The ongoing peacekeeping mission in the Democratic Republic of Congo, the largest in the world numbering 20,000 operators, is about to get an increase in its total number of soldiers. Two thousand South African, Malawian, and Tanzanian soldiers will be deploying this summer with a mandate to seek out and engage militias operating in the restive eastern regions of Congo. The mission, already huge in size and scope, might not notice another 2-3,000 soldiers, except for a crucial detail: these soldiers have unanimously been given an offensive mandate.
Offensive peace enforcement is not unheard of; NATO undertook offensive operations in Kosovo in the late 1990s, Australia has been the lead force in missions in Timor-Leste and the Solomon Islands, and France is currently providing significant offensive capacity in the efforts to dislodge Islamists in northern Mali. For the United Nations though, this is a huge decision; even aggressive mandates, referred to as Chapter 7 operations, generally only allow peacekeepers to engage enemy forces in self-defense or in defense of civilians. Often these mission are hamstrung by a lack of equipment and organization, preventing them from being able to carry out their mission effectively.
This new deployment could herald a change in how the UN handles peace operations and how peacekeeping is viewed by the international community. Criticized for not being able to do their jobs, often unfairly given the politics of setting up and deploying a peacekeeping mission, we might be seeing a shift in how the international community chooses to make use of peacekeeping forces.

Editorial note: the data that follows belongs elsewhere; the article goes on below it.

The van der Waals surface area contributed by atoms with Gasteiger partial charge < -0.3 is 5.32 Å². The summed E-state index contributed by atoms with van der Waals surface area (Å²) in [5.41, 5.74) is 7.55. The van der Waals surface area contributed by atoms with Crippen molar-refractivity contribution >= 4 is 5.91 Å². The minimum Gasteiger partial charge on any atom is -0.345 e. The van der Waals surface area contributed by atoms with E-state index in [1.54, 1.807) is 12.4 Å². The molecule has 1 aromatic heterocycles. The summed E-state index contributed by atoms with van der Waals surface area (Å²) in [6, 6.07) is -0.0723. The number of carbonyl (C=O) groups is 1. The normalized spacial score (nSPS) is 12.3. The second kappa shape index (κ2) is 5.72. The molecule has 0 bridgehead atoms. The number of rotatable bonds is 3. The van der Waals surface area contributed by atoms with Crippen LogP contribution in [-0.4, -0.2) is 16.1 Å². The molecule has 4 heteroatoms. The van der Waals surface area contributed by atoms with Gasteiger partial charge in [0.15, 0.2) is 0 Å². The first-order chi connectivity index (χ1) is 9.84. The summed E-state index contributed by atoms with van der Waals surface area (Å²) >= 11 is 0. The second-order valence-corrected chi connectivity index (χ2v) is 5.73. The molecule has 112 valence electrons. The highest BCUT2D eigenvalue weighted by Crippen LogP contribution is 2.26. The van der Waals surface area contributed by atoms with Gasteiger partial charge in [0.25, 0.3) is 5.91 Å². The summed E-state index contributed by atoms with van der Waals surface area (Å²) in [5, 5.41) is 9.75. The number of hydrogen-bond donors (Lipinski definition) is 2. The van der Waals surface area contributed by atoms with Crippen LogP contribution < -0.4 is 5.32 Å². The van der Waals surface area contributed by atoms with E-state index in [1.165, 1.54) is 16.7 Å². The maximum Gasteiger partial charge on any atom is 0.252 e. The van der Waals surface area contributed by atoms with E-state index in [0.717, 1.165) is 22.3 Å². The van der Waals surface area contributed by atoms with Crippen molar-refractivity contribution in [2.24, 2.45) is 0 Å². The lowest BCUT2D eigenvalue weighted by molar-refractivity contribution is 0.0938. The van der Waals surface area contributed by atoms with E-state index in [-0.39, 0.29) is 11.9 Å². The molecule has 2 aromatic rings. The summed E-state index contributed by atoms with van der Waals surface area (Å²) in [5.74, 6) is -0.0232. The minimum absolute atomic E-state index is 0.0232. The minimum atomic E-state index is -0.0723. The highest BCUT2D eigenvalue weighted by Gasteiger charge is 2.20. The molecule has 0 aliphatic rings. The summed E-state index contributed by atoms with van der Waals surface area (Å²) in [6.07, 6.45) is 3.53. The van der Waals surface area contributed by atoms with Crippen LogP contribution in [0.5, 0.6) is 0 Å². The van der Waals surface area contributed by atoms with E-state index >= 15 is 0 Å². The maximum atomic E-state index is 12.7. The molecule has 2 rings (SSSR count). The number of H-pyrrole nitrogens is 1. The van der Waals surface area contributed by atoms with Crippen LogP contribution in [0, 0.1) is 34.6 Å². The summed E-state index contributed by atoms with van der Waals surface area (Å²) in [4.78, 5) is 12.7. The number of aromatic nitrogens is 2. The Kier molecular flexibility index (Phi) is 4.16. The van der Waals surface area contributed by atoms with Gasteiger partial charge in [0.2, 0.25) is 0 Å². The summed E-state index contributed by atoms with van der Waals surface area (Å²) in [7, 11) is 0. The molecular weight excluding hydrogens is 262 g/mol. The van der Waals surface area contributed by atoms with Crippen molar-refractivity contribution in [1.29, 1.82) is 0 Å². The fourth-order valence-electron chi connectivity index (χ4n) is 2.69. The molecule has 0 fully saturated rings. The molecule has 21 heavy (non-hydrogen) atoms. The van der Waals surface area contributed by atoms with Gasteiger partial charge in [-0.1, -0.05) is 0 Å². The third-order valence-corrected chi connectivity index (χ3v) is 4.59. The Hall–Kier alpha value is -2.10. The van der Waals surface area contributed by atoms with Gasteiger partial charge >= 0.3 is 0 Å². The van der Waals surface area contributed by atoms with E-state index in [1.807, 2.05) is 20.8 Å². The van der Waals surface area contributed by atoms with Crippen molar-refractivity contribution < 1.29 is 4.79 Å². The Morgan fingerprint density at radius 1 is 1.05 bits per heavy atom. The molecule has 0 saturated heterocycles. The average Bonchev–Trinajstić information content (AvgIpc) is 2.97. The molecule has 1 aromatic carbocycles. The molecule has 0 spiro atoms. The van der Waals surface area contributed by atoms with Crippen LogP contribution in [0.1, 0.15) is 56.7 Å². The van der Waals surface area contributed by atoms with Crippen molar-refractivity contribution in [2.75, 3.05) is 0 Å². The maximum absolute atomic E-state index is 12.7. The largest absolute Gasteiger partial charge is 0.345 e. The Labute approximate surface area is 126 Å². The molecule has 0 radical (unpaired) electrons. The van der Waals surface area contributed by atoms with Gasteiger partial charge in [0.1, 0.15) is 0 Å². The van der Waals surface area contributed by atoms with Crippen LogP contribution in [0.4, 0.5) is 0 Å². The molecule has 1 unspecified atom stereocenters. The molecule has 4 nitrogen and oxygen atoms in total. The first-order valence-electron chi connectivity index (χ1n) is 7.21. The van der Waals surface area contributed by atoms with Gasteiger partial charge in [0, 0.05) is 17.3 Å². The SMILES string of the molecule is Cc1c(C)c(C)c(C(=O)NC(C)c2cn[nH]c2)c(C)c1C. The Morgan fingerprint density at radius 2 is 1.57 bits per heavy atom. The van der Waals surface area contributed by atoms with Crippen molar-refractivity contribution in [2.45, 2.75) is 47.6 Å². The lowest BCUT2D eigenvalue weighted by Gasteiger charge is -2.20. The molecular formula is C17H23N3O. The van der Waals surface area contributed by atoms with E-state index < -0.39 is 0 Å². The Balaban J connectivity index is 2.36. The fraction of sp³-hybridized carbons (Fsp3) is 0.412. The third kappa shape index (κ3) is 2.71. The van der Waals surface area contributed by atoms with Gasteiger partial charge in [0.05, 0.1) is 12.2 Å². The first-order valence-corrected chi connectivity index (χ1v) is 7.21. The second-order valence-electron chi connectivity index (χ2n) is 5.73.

If this deployment is effective, it could signal a winding down of the era of giant, badly equipped, politically weak operations, and see an increasing use of small, aggressively mandated, politically solid (this operation got unanimous support from the Permanent 5!) peace enforcement deployments. The countries providing these soldiers aren’t jokes either; Malawi has the smallest military of the three but it is a reasonably professional group, Tanzania is currently undertaking a modernization phase with their armed forces, and South Africa has a robust professional military. None of the three are militarily comparable to a NATO country, but given proper equipment and aggressive rules of engagement should be able to control a combat theater.
The risk is that if this fails, it will be another embarrassing blow to the perceptions of peacekeeping – if the UN gets this one right though, it could indicate a much needed shift in how peacekeeping is conceptualized at the headquarters level and implemented in the field.